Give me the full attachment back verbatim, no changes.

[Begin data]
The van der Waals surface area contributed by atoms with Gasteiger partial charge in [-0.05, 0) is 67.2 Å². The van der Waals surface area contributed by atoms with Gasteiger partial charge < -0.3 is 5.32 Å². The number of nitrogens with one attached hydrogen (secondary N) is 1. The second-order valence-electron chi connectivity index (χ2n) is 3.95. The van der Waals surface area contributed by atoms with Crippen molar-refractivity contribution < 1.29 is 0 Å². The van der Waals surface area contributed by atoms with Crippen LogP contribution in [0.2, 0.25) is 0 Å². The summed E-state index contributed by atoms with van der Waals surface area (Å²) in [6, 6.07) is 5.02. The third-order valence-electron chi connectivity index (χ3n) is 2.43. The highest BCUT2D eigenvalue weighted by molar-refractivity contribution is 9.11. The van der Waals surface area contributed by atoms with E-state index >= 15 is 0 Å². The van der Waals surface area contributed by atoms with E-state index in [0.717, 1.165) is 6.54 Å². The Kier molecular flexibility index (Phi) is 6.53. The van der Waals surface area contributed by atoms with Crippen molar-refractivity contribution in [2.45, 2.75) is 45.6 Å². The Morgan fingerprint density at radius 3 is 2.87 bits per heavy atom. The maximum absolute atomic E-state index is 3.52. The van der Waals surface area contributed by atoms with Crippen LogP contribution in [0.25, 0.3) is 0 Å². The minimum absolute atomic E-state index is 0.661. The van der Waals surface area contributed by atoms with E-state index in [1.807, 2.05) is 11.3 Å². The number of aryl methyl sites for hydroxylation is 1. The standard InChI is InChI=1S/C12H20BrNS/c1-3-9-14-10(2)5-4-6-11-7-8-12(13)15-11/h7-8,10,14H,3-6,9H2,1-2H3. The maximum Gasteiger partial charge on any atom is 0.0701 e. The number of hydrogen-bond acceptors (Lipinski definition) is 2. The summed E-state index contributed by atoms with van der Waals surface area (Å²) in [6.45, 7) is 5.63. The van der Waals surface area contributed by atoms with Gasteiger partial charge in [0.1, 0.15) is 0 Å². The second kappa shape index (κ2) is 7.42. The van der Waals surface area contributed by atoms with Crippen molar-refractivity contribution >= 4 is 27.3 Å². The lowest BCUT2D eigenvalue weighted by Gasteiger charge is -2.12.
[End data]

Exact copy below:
The van der Waals surface area contributed by atoms with Gasteiger partial charge in [-0.05, 0) is 67.2 Å². The van der Waals surface area contributed by atoms with Gasteiger partial charge < -0.3 is 5.32 Å². The number of nitrogens with one attached hydrogen (secondary N) is 1. The second-order valence-electron chi connectivity index (χ2n) is 3.95. The van der Waals surface area contributed by atoms with Crippen molar-refractivity contribution < 1.29 is 0 Å². The van der Waals surface area contributed by atoms with Crippen LogP contribution in [0.2, 0.25) is 0 Å². The summed E-state index contributed by atoms with van der Waals surface area (Å²) in [6, 6.07) is 5.02. The third-order valence-electron chi connectivity index (χ3n) is 2.43. The highest BCUT2D eigenvalue weighted by molar-refractivity contribution is 9.11. The van der Waals surface area contributed by atoms with E-state index >= 15 is 0 Å². The van der Waals surface area contributed by atoms with E-state index in [0.717, 1.165) is 6.54 Å². The Kier molecular flexibility index (Phi) is 6.53. The van der Waals surface area contributed by atoms with Crippen molar-refractivity contribution in [2.45, 2.75) is 45.6 Å². The Morgan fingerprint density at radius 3 is 2.87 bits per heavy atom. The maximum absolute atomic E-state index is 3.52. The van der Waals surface area contributed by atoms with Crippen LogP contribution in [0.25, 0.3) is 0 Å². The minimum absolute atomic E-state index is 0.661. The van der Waals surface area contributed by atoms with E-state index in [1.807, 2.05) is 11.3 Å². The number of aryl methyl sites for hydroxylation is 1. The standard InChI is InChI=1S/C12H20BrNS/c1-3-9-14-10(2)5-4-6-11-7-8-12(13)15-11/h7-8,10,14H,3-6,9H2,1-2H3. The maximum Gasteiger partial charge on any atom is 0.0701 e. The number of hydrogen-bond acceptors (Lipinski definition) is 2. The summed E-state index contributed by atoms with van der Waals surface area (Å²) in [6.45, 7) is 5.63. The van der Waals surface area contributed by atoms with Gasteiger partial charge in [0.1, 0.15) is 0 Å². The second kappa shape index (κ2) is 7.42. The van der Waals surface area contributed by atoms with Crippen molar-refractivity contribution >= 4 is 27.3 Å². The lowest BCUT2D eigenvalue weighted by Gasteiger charge is -2.12.